There are approximately 26 to 66 million tons of trash in the oceans. Over 90 percent of this lies on the seabed. To date, underwater waste has only been collected by divers, making the effort and costs involved very high. Autonomous processes do not yet exist. In SeaClear, the CML is working with project partners to develop a robotic solution that autonomously detects, classifies and collects underwater waste with a success rate of 80 percent.
The development and testing of a hardware and software system consisting of unmanned underwater, surface and aerial vehicles. For this purpose, new methods in waste mapping, classification and robot control are applied. The autonomous robots are networked with each other and together, supported by aerial drones, search for litter in the sea. The seafloor pollution thus detected is mapped. The underwater robots collect the waste, using special sensors to distinguish between trash and marine vegetation, for example.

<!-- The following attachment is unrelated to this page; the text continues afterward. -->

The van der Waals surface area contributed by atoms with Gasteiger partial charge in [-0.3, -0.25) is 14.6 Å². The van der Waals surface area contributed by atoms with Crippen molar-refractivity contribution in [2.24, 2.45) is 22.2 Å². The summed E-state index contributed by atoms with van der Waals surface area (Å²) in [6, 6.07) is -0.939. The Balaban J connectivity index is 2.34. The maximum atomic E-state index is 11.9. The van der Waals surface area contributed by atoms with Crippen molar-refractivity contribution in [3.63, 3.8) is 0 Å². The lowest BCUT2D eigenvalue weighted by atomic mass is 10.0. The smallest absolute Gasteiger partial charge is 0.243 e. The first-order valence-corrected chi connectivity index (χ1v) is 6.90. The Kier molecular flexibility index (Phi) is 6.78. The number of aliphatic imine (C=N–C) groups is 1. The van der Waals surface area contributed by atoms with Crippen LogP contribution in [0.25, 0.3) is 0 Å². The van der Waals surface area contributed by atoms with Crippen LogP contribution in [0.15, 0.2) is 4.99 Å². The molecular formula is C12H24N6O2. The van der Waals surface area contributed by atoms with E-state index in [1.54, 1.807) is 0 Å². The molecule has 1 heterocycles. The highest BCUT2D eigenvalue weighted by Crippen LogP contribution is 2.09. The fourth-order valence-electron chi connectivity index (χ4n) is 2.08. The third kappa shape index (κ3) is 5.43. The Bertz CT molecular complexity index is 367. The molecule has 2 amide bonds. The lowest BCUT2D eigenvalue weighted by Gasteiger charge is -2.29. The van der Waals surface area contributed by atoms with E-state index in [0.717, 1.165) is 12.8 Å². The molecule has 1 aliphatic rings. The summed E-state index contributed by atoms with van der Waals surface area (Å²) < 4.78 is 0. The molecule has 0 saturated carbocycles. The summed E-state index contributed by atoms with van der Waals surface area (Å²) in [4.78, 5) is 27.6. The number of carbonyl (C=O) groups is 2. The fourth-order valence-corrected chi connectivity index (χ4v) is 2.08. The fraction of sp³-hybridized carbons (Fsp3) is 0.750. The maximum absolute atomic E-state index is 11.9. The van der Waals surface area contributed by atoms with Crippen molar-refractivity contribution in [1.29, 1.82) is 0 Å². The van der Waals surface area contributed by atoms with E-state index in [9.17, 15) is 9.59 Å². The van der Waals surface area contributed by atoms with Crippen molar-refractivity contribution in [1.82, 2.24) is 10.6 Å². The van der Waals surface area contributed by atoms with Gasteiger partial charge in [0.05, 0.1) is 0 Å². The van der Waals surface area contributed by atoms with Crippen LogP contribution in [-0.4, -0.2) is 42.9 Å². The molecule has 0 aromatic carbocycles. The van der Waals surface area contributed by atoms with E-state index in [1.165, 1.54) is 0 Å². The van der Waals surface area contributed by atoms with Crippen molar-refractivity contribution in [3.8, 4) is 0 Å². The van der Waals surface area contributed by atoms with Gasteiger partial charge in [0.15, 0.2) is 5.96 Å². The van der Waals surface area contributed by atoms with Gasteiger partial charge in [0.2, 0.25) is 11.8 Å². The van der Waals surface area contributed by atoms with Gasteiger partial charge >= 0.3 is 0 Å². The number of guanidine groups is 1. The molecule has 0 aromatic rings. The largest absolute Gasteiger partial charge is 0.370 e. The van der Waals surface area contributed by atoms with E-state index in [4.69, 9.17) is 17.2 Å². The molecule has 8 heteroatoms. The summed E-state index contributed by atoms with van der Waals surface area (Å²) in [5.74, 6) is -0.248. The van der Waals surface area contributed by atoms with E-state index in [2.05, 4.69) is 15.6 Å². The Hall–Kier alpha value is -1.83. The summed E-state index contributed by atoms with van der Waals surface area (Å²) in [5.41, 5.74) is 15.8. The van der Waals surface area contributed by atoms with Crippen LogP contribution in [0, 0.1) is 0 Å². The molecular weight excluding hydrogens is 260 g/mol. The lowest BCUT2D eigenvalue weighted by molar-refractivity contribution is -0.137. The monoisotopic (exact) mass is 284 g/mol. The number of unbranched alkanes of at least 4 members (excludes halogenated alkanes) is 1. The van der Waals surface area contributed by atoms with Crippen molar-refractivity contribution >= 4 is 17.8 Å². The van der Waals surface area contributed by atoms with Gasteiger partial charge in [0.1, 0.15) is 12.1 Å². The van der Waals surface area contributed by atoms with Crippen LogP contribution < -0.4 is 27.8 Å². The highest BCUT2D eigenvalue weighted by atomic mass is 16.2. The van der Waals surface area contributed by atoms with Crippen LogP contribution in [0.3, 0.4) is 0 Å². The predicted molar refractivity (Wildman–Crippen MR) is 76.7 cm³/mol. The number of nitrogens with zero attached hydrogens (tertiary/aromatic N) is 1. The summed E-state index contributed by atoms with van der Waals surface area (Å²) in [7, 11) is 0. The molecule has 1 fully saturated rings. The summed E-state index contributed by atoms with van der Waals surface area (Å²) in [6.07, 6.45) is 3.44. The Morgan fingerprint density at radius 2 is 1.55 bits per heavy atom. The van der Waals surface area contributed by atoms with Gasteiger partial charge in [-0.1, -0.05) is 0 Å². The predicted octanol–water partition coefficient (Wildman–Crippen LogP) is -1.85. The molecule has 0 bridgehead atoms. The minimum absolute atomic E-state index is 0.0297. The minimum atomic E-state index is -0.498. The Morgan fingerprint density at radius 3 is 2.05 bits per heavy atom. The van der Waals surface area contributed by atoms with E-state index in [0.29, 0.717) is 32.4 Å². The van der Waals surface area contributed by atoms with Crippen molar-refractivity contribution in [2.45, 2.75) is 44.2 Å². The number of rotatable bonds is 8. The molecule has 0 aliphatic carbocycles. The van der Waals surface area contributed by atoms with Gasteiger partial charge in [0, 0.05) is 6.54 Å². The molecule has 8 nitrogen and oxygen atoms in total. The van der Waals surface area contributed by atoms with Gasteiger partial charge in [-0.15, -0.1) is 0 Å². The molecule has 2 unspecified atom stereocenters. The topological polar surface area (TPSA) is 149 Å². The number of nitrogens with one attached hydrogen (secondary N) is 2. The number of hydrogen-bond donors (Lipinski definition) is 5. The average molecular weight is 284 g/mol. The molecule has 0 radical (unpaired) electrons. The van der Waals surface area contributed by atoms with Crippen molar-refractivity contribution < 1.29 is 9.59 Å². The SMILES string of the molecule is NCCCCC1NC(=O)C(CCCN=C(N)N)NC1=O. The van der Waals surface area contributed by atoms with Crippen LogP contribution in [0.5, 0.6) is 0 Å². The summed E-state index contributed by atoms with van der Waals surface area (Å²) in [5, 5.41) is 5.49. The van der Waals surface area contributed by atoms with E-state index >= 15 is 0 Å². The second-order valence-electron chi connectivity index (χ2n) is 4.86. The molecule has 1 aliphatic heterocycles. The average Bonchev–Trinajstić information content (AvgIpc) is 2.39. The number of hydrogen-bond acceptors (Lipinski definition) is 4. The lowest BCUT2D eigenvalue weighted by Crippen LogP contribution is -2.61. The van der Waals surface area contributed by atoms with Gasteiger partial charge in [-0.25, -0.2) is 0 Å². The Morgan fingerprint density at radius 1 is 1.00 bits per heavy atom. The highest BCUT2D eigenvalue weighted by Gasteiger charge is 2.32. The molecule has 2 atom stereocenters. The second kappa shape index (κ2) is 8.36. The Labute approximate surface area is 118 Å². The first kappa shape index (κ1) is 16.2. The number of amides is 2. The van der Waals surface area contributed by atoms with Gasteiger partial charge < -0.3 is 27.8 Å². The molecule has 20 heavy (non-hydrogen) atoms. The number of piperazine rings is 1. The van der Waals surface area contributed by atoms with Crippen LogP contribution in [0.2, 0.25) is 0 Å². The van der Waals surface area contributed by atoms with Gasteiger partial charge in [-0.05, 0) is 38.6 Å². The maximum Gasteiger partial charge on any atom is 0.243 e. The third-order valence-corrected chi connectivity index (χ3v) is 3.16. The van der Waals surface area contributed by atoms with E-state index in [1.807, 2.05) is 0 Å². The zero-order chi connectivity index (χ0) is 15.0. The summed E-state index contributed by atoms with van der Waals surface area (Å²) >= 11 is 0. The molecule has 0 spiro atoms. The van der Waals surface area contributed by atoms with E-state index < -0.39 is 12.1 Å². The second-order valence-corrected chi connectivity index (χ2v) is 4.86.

Role of the CML in SeaClear:
Autonomous above- and underwater vehicles represent an ever-growing field of research at the CML. The central tasks of the CML are the technical coordination and integration of the overall system. In this area of responsibility, the hardware and software infrastructure as well as the interfaces for data exchange between the robot vehicles and a land control centre are designed and implemented.
A research team of eight partners from Germany, the Netherlands, Croatia, France and Romania.